Controversial 'virginity tests' sold by UK clinics

By Rachel Stonehouse

Media caption,
Detained and forced to have a 'virginity test'

Women are being offered controversial "virginity tests" at British medical clinics, an investigation by BBC Newsbeat and 100 Women has found.

The intrusive tests are considered a violation of human rights by the World Health Organization (WHO) and United Nations, which want to see them banned.

Critics say they are unscientific, cannot prove whether someone is a virgin and can be a form of abuse.

The tests involve a vaginal examination to check if the hymen is intact.

The BBC investigation found a number of private clinics advertising "virginity repair" which, when contacted, then also offered the so-called virginity test for between £150 and £300.

Image source, Red Table Talk / Facebook
Image caption,
Last year, US rapper T.I. sparked outrage after revealing he takes his daughter for a test every year to check her hymen is still intact

The BBC identified 21 clinics and managed to make inquiries with 16 of them, seven confirmed they offer "virginity testing" and several others would not clarify their position.

All said they would carry out hymen-repair surgery, which costs in the region of £1,500 to £3,000. Data from NHS England shows 69 hymen-repair procedures have been carried out in the past five years.

Newsbeat has heard the story of one woman helped by the charity Karma Nirvana, which supports victims of so-called honour-based abuse and forced marriage.

"I had a very emotionally abusive relationship with my parents who wanted me to have an arranged marriage," she says.

'Running away was my only option'

"One day, an elder in the community saw me out with my friends and said to my mum that one of the boys was my boyfriend. There were lots of rumours in the community about it."

She was then threatened with a "virginity test" by her parents.

"My parents and the family of the man they wanted me to marry said I had to have a virginity test to prove I was still a virgin so the marriage could go ahead.

"I was scared and didn't really understand what it meant. I felt running away was my only option - so that's what I did."

Image source, Rachel Stonehouse
Image caption,
The BBC found hymen-repair kits being sold online, claiming to restore virginity

Priya Manota manages the helpline for Karma Nirvana.

"We have received calls from girls who are concerned about this. It might be that they are worried their families have found out perhaps they've been in a relationship or they're not a virgin. It might be family are pressuring them to go through with tests and they are concerned about the outcome of that.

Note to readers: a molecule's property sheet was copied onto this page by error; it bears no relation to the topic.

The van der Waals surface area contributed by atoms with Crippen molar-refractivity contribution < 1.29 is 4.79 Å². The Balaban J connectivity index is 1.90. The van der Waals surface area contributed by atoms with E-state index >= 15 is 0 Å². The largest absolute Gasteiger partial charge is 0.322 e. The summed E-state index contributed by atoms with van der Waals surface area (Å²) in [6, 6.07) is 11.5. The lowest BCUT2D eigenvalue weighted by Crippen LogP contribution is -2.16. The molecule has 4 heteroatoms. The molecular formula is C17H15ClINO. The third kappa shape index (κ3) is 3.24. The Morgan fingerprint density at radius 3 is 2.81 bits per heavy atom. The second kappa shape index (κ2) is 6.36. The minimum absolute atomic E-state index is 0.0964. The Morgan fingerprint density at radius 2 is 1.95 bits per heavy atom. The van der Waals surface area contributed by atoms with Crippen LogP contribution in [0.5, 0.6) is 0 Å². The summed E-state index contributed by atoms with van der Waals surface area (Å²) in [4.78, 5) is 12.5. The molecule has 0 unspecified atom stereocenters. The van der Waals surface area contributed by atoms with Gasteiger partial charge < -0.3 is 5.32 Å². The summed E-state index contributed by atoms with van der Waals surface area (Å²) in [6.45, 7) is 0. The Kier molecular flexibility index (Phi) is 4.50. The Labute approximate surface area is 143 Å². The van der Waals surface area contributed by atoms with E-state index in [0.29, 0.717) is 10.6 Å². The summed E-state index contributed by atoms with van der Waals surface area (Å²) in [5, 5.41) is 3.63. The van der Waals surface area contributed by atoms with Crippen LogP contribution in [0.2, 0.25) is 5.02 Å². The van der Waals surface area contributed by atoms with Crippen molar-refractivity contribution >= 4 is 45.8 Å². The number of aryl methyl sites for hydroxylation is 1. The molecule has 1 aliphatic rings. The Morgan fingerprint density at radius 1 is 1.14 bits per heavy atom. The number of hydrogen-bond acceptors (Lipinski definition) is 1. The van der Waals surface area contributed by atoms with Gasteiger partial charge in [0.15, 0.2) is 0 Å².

"Triggers for honour-based abuse and forced marriage are being in a relationship, choosing your own partner and being in an intimate or sexual relationship. We know at the charity many victims in extreme cases have been killed. For other victims it might be they are disowned by family."

Virginity testing is known to be practised in at least 20 countries, according to WHO, which says there is no evidence that it can prove whether a woman or girl has had sex or not. This is because the hymen can tear for many reasons, including tampon use and exercise.

Last year, US rapper T.I. sparked outrage after admitting during a podcast he takes his daughter for a test every year to check her hymen is still intact.

Tweezers and fake blood

Meanwhile, the BBC has also found hymen-repair kits being sold online for £50, which claim to restore virginity.

One kit purchased for £104 arrived from Germany. It contained 60ml of vagina tightening gel, plastic tweezers, a blood capsule and three sachets that appear to contain fake blood. There were no instructions on how to use the kit.

Dr Ashfaq Khan is a gynaecologist who regularly gets requests from patients for virginity testing and hymen repair.

"I don't understand why it is not illegal in the UK, it should be made illegal," he says.

"The whole idea the absence of part of the hymen means you're not a virgin is wrong first of all. It can be torn for various reasons, and if I was to say 'it is torn, I need to repair it' and then I can give you a certificate, that means I am giving a false certificate."

'Educate our communities'

He believes more action against the practice is needed.

"The same way we push FGM [female genital mutilation] issues brilliantly, as world leaders highlighting the problem of FGM," he tells Newsbeat.

"And to me this is another crime - and we are associating ourselves with a procedure which is ethically and morally not correct."

Earlier this year, the Middle Eastern Women and Society Organisation started a campaign to ban "virginity testing", and called for more education around the topic.

Founder Halaleh Taheri said: "Although we would like to eventually ban hymen repair, banning the practice without proper education will only do more harm than good. The only reason these practices are in business is because of this backward mentality concerning virginity.

"If we were to help educate our communities and to reverse this belief, then there would be no need for hymen reconstruction. It would go out of business on its own."

BBC 100 Women names 100 influential and inspirational women each year and shares their stories. Find us on Facebook, Instagram and Twitter, and use #BBC100Women.